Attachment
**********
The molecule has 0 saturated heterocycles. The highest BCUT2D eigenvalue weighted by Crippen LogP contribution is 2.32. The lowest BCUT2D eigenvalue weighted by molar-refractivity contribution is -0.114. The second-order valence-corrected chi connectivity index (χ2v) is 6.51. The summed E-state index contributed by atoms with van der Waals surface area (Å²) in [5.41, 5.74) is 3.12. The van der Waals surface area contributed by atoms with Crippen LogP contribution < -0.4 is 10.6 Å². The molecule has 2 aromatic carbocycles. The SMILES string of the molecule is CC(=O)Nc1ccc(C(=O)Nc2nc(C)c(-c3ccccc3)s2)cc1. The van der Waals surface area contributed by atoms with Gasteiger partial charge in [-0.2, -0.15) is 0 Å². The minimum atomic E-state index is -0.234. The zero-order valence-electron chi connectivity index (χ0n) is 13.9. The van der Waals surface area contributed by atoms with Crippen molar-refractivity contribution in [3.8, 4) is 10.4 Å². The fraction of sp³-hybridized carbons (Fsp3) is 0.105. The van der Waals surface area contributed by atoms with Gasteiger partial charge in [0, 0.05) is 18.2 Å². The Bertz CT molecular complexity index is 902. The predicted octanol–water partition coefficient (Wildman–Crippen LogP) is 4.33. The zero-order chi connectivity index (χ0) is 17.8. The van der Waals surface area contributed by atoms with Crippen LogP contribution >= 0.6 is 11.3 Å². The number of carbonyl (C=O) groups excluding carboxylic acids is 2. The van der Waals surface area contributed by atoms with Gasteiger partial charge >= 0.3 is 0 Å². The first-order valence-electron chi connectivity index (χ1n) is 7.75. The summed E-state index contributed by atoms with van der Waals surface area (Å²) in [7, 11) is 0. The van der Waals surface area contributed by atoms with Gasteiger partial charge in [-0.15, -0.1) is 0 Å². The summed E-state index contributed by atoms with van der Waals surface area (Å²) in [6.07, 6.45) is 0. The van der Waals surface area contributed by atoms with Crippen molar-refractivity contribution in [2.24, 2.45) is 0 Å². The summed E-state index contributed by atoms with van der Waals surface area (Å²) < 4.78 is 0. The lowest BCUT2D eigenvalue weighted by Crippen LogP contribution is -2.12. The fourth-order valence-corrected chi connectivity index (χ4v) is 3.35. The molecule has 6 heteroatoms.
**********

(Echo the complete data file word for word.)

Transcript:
The molecule has 0 saturated heterocycles. The highest BCUT2D eigenvalue weighted by Crippen LogP contribution is 2.32. The lowest BCUT2D eigenvalue weighted by molar-refractivity contribution is -0.114. The second-order valence-corrected chi connectivity index (χ2v) is 6.51. The summed E-state index contributed by atoms with van der Waals surface area (Å²) in [5.41, 5.74) is 3.12. The van der Waals surface area contributed by atoms with Crippen LogP contribution < -0.4 is 10.6 Å². The molecule has 2 aromatic carbocycles. The SMILES string of the molecule is CC(=O)Nc1ccc(C(=O)Nc2nc(C)c(-c3ccccc3)s2)cc1. The van der Waals surface area contributed by atoms with Gasteiger partial charge in [-0.2, -0.15) is 0 Å². The minimum atomic E-state index is -0.234. The zero-order valence-electron chi connectivity index (χ0n) is 13.9. The van der Waals surface area contributed by atoms with Crippen molar-refractivity contribution in [3.8, 4) is 10.4 Å². The fraction of sp³-hybridized carbons (Fsp3) is 0.105. The van der Waals surface area contributed by atoms with Gasteiger partial charge in [0, 0.05) is 18.2 Å². The Bertz CT molecular complexity index is 902. The predicted octanol–water partition coefficient (Wildman–Crippen LogP) is 4.33. The zero-order chi connectivity index (χ0) is 17.8. The van der Waals surface area contributed by atoms with Crippen LogP contribution >= 0.6 is 11.3 Å². The number of carbonyl (C=O) groups excluding carboxylic acids is 2. The van der Waals surface area contributed by atoms with Gasteiger partial charge >= 0.3 is 0 Å². The first-order valence-electron chi connectivity index (χ1n) is 7.75. The summed E-state index contributed by atoms with van der Waals surface area (Å²) in [7, 11) is 0. The van der Waals surface area contributed by atoms with Gasteiger partial charge in [-0.15, -0.1) is 0 Å². The summed E-state index contributed by atoms with van der Waals surface area (Å²) in [6.07, 6.45) is 0. The van der Waals surface area contributed by atoms with Crippen molar-refractivity contribution in [2.24, 2.45) is 0 Å². The summed E-state index contributed by atoms with van der Waals surface area (Å²) < 4.78 is 0. The lowest BCUT2D eigenvalue weighted by Crippen LogP contribution is -2.12. The fourth-order valence-corrected chi connectivity index (χ4v) is 3.35. The molecule has 6 heteroatoms.